For decades, “Marvel vs Capcom” games have consistently drawn massive followings of fans and gamers alike. One of the most popular series hit a roadblock though with the release of “Marvel vs Capcom: Infinite.”
Many fans generated enormous enthusiasm about the new fighting game initially. However, as designers revealed more details about the game leading up to its release, that excitement turned to dread.
For decades, “Marvel vs Capcom” games pitted the Marvel’s superheroes in the Marvel universe against highly-revered characters from Capcom’s most popular games. The fight game mash-up was comprised of small teams, for which players could swap out combatants at will. Instead of slow, methodical fights, “Marvel vs Capcom” games encouraged chaos, over-the-top, flashy, extravagant super combos that often confused players and viewers alike.
For example, when I played “Marvel vs Capcom 2” against my friend (who spent every day at the arcade playing the game), I discovered Iron Man’s super combo. My friend grew a little upset because he consistently jumped towards me. I greeted him by summoning a giant plasma gun (from out of nowhere) that fit firmly on Iron Man’s shoulder, unleashing a blast that filled the screen. My friend failed to grasp the concept of blocking so, though I knew nothing about the game, my “Street Fighter II” experience provided adequate training. I’m not sure if I even needed to swap characters.
However, the roster of “Marvel vs Capcom: Infinite” stunned longtime fans. Many of the characters from previous games (especially on the Marvel side) were missing. No X-Men such as Wolverine, Deadpool, Phoenix or Storm made the cut. Iconic villains, Dr. Doom and Magento, Juggernaut and Omega Red seemed to have gone on vacation. In a nutshell, the reason many were excluded because Fox owned the rights to these characters. However, when members asked representatives from Capcom whether they would pursue these characters or try to get them in downloadable content, they were misinformed or ignored. This approach alienated ecstatic fans and killed much of the buzz around the game’s release.
Even worse, after gamers saw early demos of the character models, criticism erupted. Early builds seemed extremely simplified, rushed and unattractive. One of the most iconic Street Fighter characters, Chun Li, became the center of such discussions. Mostly criticism grew about how terrible the character model looked compared to her “Street Fighter V” and “Street Fighter IV” counterparts.
And again, outraged fans made no reservations about their discontent with the direction the game.
Unsurprisingly, the game suffered an extremely weak launch. Many people, like me, waited to pick up the game when it went on sale.
My time with the game feels like the controversies leading up to it. When someone asks me if I like the game, I answer, “I like some aspects of the game.”
I do like some of the characters they included like Gamora, Strider, Haggar and Monster Hunter, Spider-Man and even Winter Soldier. However, if I want to win games online, I really should just pick Gamora (because she is easy to use) and Dante because he is the cheapest character in the game. Dante, from “Devil May Cry,” has the most super moves in the game and can be chained to extra, screen filling attacks. For instance, one move has him running toward his opponent slashing at their knees, but he can interrupt that with a button press and then evolve a few fiery sword slashes into a typhoon of fire. On the other hand, Haggar is restricted to five super moves, including an extremely short-ranged command throw, which you are better off using in a combo.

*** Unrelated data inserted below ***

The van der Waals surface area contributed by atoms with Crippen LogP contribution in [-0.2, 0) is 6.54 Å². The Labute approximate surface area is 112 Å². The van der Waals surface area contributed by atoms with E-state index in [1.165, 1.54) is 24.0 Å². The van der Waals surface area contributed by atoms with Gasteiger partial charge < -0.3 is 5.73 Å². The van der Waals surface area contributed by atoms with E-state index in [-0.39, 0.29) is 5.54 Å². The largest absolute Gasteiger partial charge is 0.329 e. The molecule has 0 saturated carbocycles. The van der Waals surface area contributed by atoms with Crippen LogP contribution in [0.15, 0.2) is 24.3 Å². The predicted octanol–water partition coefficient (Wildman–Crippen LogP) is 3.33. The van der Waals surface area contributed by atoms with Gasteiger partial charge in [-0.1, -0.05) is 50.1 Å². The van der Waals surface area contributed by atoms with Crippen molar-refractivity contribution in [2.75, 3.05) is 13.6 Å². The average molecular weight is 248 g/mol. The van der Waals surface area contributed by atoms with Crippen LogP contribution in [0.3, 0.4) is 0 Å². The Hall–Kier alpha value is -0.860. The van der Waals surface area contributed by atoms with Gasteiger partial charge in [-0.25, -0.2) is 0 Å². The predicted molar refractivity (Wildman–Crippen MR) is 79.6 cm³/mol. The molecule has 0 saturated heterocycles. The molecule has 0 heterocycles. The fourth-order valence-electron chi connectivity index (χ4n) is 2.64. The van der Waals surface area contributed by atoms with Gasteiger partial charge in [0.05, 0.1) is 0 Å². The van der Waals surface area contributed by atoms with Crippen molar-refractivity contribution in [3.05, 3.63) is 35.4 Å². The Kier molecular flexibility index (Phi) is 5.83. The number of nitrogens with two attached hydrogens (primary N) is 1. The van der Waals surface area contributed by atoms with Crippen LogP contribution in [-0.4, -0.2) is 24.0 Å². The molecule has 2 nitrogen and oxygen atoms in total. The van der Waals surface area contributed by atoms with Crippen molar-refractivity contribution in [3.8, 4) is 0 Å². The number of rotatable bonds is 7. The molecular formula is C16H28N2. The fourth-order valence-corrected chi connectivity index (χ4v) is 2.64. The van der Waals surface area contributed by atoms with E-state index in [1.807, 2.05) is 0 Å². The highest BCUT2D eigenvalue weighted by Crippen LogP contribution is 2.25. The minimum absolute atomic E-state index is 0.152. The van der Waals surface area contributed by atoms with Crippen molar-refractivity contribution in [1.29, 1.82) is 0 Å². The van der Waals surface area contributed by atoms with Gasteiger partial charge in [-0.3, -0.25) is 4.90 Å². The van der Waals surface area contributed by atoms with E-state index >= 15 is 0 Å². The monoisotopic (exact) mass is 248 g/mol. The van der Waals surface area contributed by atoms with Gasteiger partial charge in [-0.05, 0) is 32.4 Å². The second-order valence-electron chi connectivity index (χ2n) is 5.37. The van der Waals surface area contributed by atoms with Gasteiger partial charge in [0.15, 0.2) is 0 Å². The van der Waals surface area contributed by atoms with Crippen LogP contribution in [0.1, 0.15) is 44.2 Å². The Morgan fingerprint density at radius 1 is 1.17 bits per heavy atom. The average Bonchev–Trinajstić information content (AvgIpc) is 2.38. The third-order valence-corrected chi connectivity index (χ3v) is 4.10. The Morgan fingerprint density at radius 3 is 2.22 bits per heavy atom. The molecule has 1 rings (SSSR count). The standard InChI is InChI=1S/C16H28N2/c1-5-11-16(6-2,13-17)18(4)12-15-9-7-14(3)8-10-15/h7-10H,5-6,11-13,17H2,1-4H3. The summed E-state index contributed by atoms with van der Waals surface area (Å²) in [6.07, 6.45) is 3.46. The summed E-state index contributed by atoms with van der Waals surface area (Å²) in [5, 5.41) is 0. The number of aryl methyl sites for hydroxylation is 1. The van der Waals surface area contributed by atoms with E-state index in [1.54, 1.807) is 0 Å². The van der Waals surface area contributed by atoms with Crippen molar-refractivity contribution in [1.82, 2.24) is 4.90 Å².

The downloadable characters do add some variety in the game, but it seems three or four characters dominate the rest of the roster, strictly based on the options they are granted via moves list.
Furthermore, the commands seem overly-simplified. Move sets usually consist of quarter-circle motions followed by single button presses. The most complicated motions are half circles, but there are no 360 motions and very few shoryuken inputs (down, forward, down-forward and a punch). It comes off as elementary to me: no character really feels that unique since most of them have the exact same move lists. As a result, I feel that “MVCI” comes off as an elementary fighter. Sure, professional players might pull off amazing combos, but anyone can do an easy combo by just spamming the light punch button.
There’s an arcade mode, which is essentially included just to unlock alternative color palettes for your characters and one of the worst story modes I’ve ever had to sit through in my life. The convoluted, nonsensical story, the dialogue that made me cringe at 90 percent of the lines and the fights that are there just to annoy you will make sure it’s a one-time play through.
For instance, at one point, Ryu and Hulk team up to battle a legion of generic Ultron drones while a giant monster attacks Black Panther’s city. Yes, I have no idea what that means either. Most of the cinematic features involve the entire cast standing around talking or posing before two of them fight a big, bad guy. At several points in the story, Thanos or Ultron has the entire troupe defeated, but conveniently leaves them alive, so they can be fought again? Playing through the story felt like a chore and it took me days to get through it because it’s not fun at all.